Archive for September, 2013

Practical Bankruptcy in Utah: Keeping an Important Asset in Chapter 7 Even If It’s Not Exempt

In Utah You don’t necessarily need Chapter 13 to protect an exposed asset. The bankruptcy trustee in Chapter 7 is usually willing to make a deal.   Most people filing Chapter 7 “straight bankruptcy” do not have any of their assets at risk. Everything they own is covered by property exemptions, meaning that everything fits within the types and amounts of assets which are protected from their creditors. But if you do own one or more assets which are not exempt, and which you want to keep, what then? Chapter 13 can often be a good tool for preserving such…

Practical Bankruptcy in Utah: Passing the Income Side of the “Means Test” to Qualify for Chapter 7

The easiest way to pass the “means test” in Utah is to have below median income. Here’s how it works.   The Means Test and the “Presumption of Abuse” “Abuse” is a loaded term, but it has a very special meaning in the bankruptcy phrase “presumption of abuse.” This phrase comes from the idea that only people who truly need a Chapter 7 “straight bankruptcy” should be allowed to file one. Others supposedly should either not be in bankruptcy at all or should be in a Chapter 13 case paying all they can afford to their creditors during a three-to-five-year period.…

Utah Practical Bankruptcy: Stopping an IRS Levy and Resolving Your Income Tax Debts through Chapter 13

Chapter 7 can only help in certain tax debt situations. Chapter 13 “adjustment of debts” is both more powerful and more flexible.   What Chapter 7 Can and Can’t Do As the last post explained, a Chapter 7 “straight bankruptcy” may be able to help by, first, stopping any pending IRS levy on a paycheck or other assets—at least for a few months, and then either:
  • discharging (legally writing off forever) certain—particularly older—income  tax debts;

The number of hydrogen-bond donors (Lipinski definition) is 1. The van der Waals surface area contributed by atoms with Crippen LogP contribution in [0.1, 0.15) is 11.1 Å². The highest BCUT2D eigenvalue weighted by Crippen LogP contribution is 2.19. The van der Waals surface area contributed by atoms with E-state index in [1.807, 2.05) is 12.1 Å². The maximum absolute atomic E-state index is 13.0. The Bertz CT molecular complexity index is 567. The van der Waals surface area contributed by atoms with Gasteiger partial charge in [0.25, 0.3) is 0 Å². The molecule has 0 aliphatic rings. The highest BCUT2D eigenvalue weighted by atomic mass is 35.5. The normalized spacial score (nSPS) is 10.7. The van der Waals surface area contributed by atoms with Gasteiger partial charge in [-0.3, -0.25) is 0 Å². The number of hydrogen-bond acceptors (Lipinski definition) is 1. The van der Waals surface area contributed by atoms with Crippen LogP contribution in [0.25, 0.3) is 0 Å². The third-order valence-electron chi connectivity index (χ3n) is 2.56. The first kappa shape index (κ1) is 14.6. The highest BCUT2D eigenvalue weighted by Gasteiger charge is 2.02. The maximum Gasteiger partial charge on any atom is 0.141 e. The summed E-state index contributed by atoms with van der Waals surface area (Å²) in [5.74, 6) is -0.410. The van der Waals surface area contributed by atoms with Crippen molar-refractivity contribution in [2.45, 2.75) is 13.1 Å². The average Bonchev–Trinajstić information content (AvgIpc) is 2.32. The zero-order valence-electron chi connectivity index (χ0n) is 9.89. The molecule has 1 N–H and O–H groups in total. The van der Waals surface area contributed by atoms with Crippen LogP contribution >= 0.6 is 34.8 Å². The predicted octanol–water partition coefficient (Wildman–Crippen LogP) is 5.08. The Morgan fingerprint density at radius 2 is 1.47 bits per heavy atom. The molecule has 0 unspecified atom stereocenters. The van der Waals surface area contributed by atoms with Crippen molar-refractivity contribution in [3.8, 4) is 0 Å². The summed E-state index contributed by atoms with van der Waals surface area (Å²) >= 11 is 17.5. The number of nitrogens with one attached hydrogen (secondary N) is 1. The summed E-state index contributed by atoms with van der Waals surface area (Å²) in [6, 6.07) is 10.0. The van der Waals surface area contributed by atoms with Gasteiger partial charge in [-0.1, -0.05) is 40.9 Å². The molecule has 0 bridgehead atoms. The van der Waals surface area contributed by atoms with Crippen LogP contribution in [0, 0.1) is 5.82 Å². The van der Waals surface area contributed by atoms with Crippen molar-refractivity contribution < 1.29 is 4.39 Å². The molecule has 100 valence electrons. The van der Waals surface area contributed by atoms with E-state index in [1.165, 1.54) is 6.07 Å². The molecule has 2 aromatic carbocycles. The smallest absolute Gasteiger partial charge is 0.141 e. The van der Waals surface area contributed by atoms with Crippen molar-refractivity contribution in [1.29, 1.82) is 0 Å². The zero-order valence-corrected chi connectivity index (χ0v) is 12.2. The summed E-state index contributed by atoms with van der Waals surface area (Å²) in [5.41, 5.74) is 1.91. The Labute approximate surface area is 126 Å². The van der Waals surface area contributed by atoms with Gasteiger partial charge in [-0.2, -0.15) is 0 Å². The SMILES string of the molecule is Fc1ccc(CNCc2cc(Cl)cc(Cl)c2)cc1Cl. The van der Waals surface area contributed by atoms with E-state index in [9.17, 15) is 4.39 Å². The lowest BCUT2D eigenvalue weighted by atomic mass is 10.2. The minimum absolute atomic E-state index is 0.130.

• discharging enough of your other debts so that you can afford to enter—after the Chapter 7 case is completed—into a reasonable monthly payment plan with the

Practical Bankruptcy in Utah: Stopping an IRS Garnishment with Chapter 7

Even though in Utah a 3-to-5-year Chapter 13 case is often the best option for income tax debts, sometimes all you need is a simpler Chapter 7. What Chapter 7 Can Do If you owe income taxes and the IRS is chasing you hard, a Chapter 7 “straight bankruptcy” will definitely do one thing: it will immediately stop the IRS in its tracks. An ongoing garnishment of wages or seizure of assets will be stopped. A threatened tax lien recording against your home will be stopped. The threatening letters and phone calls will stop. At least for a few months.…

Practical Bankruptcy: Stopping Collection of Child Support Arrearage

Logan Utah Chapter 7 “straight bankruptcy” does not stop aggressive collections by your ex-spouse or by support enforcement. But Chapter 13 does.   If you are behind on your court-ordered support payments, most states’ laws give your ex-spouse and the support enforcement agencies powerful collection tools to use against you. Much more powerful ones than are available to ordinary creditors. We’re not just talking about garnishment of your checking account or paycheck. Your income tax refund can be grabbed. Your driver’s license can be suspended, including a commercial license that you rely on for your job. In fact in many states…

Practical Bankruptcy in Utah: Vehicle Loan “Cramdown” Under Chapter 13

Do you absolutely need to keep your vehicle, but have difficulty making the monthly payments?  You may qualify for a “cramdown.”    In our last blog we talked about stopping your vehicle from being repossessed, and then bringing it current and keeping it through a Chapter 7 “straight bankruptcy.” But what if you can’t afford the regular payments? What if you have no way to bring it current quickly? What if you have special obligations, like recent income taxes or back child support, which would not be discharged (legally written off) in a Chapter 7 case and so make it impossible…